Ad 2:
2005-01-19 23:09:50 (UTC)


I've been reading _The Living Unknown Soldier: A Story of
Grief and the Great War_ by Jean-Yves La Naour translated by
Penny Allen. It is partly the story of a Belgian or French
soldier who had amnesia and how he ended up in an insane
asylum until he died in 1944, still unidentified. But the
real story is about the hundreds of families who thought he
was their son, husband or brother. Dozens filed suit to
prove that he was a part of their family but no one was ever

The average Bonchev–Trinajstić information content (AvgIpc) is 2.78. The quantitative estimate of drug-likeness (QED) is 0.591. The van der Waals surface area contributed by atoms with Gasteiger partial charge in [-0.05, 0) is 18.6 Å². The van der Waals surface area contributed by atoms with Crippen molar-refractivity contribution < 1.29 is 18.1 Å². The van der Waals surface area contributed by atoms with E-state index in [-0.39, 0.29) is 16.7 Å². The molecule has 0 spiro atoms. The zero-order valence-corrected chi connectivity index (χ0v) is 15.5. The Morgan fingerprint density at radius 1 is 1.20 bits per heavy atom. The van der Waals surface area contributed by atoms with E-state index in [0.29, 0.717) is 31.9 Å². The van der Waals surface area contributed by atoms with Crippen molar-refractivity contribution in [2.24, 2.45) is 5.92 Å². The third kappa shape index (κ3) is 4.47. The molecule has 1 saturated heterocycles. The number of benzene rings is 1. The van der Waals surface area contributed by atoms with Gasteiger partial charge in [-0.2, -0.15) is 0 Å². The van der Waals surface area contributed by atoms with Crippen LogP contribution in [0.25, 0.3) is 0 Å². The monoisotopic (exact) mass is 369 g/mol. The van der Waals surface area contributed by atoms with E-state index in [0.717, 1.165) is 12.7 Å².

able to establish the truth. The book describes how,
because so many soldiers were declared missing, their bodies
never found, their final resting places never identified,
thousands of families spent years wondering if their loved
ones were really dead. Were they in a German prison camp?
Would they someday walk through the door? Their mourning
was put on hold, they lived in an endless no-man's land
between grief and hope because they never knew the truth and
had no way of ever finding it. Terrible as it is to be
notified that someone you love has died, terrible as it is
to bury him, worst still would be never knowing.

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